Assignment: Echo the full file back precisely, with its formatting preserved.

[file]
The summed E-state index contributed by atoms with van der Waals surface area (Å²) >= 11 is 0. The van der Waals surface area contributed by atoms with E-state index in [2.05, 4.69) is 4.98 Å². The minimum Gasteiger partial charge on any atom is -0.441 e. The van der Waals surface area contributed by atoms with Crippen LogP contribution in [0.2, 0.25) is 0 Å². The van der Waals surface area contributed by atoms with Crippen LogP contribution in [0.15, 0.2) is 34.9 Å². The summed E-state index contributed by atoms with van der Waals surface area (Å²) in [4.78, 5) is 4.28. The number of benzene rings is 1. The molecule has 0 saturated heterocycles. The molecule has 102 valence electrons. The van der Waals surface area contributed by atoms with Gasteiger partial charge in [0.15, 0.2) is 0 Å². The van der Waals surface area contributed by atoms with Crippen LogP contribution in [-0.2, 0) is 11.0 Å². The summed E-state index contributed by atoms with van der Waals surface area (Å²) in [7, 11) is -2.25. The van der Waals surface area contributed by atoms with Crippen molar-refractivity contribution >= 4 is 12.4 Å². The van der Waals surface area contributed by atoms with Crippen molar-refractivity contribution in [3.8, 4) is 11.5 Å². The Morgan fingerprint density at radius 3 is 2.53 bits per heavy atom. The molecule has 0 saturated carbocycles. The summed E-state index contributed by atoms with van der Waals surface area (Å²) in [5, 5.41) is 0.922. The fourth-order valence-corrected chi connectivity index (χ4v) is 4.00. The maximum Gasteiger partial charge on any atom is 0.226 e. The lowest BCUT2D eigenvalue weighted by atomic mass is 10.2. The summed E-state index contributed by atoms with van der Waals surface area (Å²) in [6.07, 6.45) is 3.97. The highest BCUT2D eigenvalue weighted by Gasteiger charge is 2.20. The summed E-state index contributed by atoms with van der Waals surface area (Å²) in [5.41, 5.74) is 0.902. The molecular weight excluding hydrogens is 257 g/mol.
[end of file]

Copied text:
The summed E-state index contributed by atoms with van der Waals surface area (Å²) >= 11 is 0. The van der Waals surface area contributed by atoms with E-state index in [2.05, 4.69) is 4.98 Å². The minimum Gasteiger partial charge on any atom is -0.441 e. The van der Waals surface area contributed by atoms with Crippen LogP contribution in [0.2, 0.25) is 0 Å². The van der Waals surface area contributed by atoms with Crippen LogP contribution in [0.15, 0.2) is 34.9 Å². The summed E-state index contributed by atoms with van der Waals surface area (Å²) in [4.78, 5) is 4.28. The number of benzene rings is 1. The molecule has 0 saturated heterocycles. The molecule has 102 valence electrons. The van der Waals surface area contributed by atoms with Gasteiger partial charge in [0.15, 0.2) is 0 Å². The van der Waals surface area contributed by atoms with Crippen LogP contribution in [-0.2, 0) is 11.0 Å². The summed E-state index contributed by atoms with van der Waals surface area (Å²) in [7, 11) is -2.25. The van der Waals surface area contributed by atoms with Crippen molar-refractivity contribution >= 4 is 12.4 Å². The van der Waals surface area contributed by atoms with Crippen molar-refractivity contribution in [3.8, 4) is 11.5 Å². The Morgan fingerprint density at radius 3 is 2.53 bits per heavy atom. The molecule has 0 saturated carbocycles. The summed E-state index contributed by atoms with van der Waals surface area (Å²) in [5, 5.41) is 0.922. The fourth-order valence-corrected chi connectivity index (χ4v) is 4.00. The maximum Gasteiger partial charge on any atom is 0.226 e. The lowest BCUT2D eigenvalue weighted by atomic mass is 10.2. The summed E-state index contributed by atoms with van der Waals surface area (Å²) in [6.07, 6.45) is 3.97. The highest BCUT2D eigenvalue weighted by Gasteiger charge is 2.20. The summed E-state index contributed by atoms with van der Waals surface area (Å²) in [5.41, 5.74) is 0.902. The molecular weight excluding hydrogens is 257 g/mol.